2023
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Type Seminar
Date March 31, 2023 - 11:00
Time 11:00
Location Guest House, GANIL, Caen | France
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Reaction Dynamics of Heavy and Superheavy Element Synthesis – the Physics and the Target Development

Taiki Tanaka (Hubert Curien Pluridisciplinary Institute (IPHC), University of Strasbourg and CNRS, France)

Discovery of new chemical elements has been of fundamental importance in progressing our society – in particular, artificial elements have contributed much to our society in nuclear medicine (atomic number Z = 43; Technetium for computed tomography), nuclear energy (Z = 94 Plutonium), fire alarm detectors (Z = 95 Americium), and neutron sources for non-destructive inspection (Z = 98 Californium). Heavy and superheavy elements have unusual nuclear and chemical properties due to their large number of nucleons and electrons. These may be useful for our future society. Nuclei located around the next doubly magic nuclide beyond 208Pb are expected to have longer half-lives than the known superheavy nuclei, forming “the island of stability”. The long-lived superheavy nuclei would also open new types of chemistry study, which require a longer time to complete chemical procedures. The fist “g-shell” atoms may be appeared at Z = 121 as predicted by Mendeleev’s periodic table.
A few research groups [1-8] have attempted (or will attempt) to synthesize new superheavy isotopes around the island. Understanding the reaction dynamics of heavy and superheavy element synthesis to optimize the reaction is vital for the success of these attempts. In addition, developing innovative materials for extreme beam and rare targets are also vital for the success of these attempts on reaching extreme lower cross-section.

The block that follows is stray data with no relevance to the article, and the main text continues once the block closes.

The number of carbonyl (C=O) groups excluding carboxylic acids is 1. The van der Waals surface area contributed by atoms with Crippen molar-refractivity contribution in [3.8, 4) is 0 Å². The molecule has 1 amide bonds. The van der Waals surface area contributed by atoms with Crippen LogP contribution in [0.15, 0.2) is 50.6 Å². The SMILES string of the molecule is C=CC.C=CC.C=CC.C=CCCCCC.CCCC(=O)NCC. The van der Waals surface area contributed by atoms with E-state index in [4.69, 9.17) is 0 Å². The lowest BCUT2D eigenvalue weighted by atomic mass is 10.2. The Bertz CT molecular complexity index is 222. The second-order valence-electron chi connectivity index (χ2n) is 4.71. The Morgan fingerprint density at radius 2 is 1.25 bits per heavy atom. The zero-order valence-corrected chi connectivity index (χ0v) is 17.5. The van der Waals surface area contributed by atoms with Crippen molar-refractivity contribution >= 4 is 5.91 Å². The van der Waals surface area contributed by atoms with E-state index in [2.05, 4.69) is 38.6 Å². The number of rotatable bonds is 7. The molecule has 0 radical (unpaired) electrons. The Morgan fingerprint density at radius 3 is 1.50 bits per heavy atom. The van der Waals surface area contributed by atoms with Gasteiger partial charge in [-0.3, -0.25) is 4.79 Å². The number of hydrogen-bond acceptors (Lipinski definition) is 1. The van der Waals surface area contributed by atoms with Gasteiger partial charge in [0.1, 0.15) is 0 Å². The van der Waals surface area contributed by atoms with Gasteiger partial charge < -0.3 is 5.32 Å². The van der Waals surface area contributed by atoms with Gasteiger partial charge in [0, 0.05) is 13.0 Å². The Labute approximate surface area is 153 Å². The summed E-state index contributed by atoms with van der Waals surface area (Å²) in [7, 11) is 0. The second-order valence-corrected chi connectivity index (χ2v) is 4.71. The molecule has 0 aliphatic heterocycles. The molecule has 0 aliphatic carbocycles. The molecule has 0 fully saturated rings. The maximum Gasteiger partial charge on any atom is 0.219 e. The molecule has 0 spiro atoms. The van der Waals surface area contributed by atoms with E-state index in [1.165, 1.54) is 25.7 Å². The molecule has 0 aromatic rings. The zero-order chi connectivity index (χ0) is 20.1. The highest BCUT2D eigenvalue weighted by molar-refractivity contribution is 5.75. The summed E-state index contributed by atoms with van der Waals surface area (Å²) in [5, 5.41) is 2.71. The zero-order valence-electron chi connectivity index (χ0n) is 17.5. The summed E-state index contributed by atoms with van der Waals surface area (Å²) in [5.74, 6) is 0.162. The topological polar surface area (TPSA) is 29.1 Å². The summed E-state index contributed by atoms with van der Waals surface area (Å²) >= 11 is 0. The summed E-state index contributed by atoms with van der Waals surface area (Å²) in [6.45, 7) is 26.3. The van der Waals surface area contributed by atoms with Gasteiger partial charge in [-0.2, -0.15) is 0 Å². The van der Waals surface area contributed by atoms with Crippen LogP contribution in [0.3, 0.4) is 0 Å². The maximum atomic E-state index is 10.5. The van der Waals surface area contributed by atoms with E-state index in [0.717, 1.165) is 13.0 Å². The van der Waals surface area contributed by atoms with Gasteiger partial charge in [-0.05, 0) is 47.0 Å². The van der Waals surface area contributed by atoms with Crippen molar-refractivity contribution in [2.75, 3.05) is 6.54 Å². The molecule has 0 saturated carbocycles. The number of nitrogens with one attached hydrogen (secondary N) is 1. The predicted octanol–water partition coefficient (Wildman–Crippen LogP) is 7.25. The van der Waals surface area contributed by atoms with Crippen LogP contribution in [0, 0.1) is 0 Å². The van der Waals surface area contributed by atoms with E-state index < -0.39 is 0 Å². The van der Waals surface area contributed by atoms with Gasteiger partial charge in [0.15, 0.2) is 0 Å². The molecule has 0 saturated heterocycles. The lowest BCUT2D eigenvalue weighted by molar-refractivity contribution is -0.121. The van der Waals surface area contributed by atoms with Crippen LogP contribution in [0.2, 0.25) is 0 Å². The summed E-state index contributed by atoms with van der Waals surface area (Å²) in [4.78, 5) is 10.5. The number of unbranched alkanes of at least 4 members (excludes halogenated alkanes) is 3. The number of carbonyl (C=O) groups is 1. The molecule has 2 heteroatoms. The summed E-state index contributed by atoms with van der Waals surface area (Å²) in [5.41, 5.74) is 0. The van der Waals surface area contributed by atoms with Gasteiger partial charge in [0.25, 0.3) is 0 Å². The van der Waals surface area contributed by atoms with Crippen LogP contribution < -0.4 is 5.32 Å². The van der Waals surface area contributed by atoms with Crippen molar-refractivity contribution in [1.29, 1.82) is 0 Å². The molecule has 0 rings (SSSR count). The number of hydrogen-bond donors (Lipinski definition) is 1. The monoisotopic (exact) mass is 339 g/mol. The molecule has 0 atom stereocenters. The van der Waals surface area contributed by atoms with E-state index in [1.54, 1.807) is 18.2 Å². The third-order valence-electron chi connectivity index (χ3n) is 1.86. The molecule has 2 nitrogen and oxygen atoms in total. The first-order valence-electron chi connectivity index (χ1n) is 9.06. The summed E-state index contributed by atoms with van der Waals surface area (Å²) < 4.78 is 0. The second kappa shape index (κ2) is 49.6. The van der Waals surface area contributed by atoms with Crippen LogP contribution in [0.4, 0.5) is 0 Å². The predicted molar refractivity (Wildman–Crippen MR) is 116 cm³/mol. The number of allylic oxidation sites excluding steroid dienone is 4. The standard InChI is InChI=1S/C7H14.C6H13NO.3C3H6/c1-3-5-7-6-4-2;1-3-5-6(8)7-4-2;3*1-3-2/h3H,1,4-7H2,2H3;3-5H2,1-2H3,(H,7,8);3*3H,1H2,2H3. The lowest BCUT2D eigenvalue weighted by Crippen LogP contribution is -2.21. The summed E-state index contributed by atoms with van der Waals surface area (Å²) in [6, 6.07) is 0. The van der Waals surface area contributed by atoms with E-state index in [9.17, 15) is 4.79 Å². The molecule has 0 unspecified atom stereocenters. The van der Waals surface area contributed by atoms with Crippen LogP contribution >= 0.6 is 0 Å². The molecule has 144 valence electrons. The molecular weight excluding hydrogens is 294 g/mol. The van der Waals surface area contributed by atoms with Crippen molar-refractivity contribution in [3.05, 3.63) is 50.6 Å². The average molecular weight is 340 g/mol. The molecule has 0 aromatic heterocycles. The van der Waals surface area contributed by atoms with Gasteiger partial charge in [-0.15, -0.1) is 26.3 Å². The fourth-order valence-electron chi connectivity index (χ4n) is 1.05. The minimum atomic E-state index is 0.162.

In this talk, I will discuss my contributions towards solving the vital components; (1) study of the capture process [9,10] utilizing quasielastic (QE) barrier distributions [11,12] and evaporation residue nuclei measurement [13] at RIKEN in Japan, (2) study of the quasifission process [14,15] utilizing mass and angle distributions (MADs) [16-18] at the Australian National University in Australia, and (3) the target developments [19] for each study.

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[7] H. Haba, Nat. Chem. 11, 10 (2019).
[8] J. Khuyagbaatar et al., Phys. Rev. C 102, 064602 (2020).
[9] T. Tanaka et al., J. Phys. Soc. Jpn. 87, 014201 (2018).
[10] T. Tanaka et al., Phys. Rev. Lett. 124, 052502 (2020).
[11] H. Timmers et al., Nucl. Phys. A 584, 190 (1995).
[12] H. Timmers, D. Ackermann et al., Nucl. Phys. A 633, 421 (1998).
[13] D. Kaji et al., J. Phys. Soc. Jpn. 86, 034201 (2017).
[14] T. Tanaka et al., Phys. Rev. Lett. 127, 222501 (2021).
[15] T. Tanaka et al., Phys. Rev. C, submitted.
[16] J. Toke et al., Nucl. Phys. A 440, 327 (1985).
[17] W. Q. Shen et al,. Phys. Rev. C 36, 115 (1987).
[18] D. J. Hinde et al., Phys. Rev. Lett. 101, 092701 (2008).
[19] T. Tanaka et al., RIKEN Accel. Prog. Rep. 53, 170 (2020).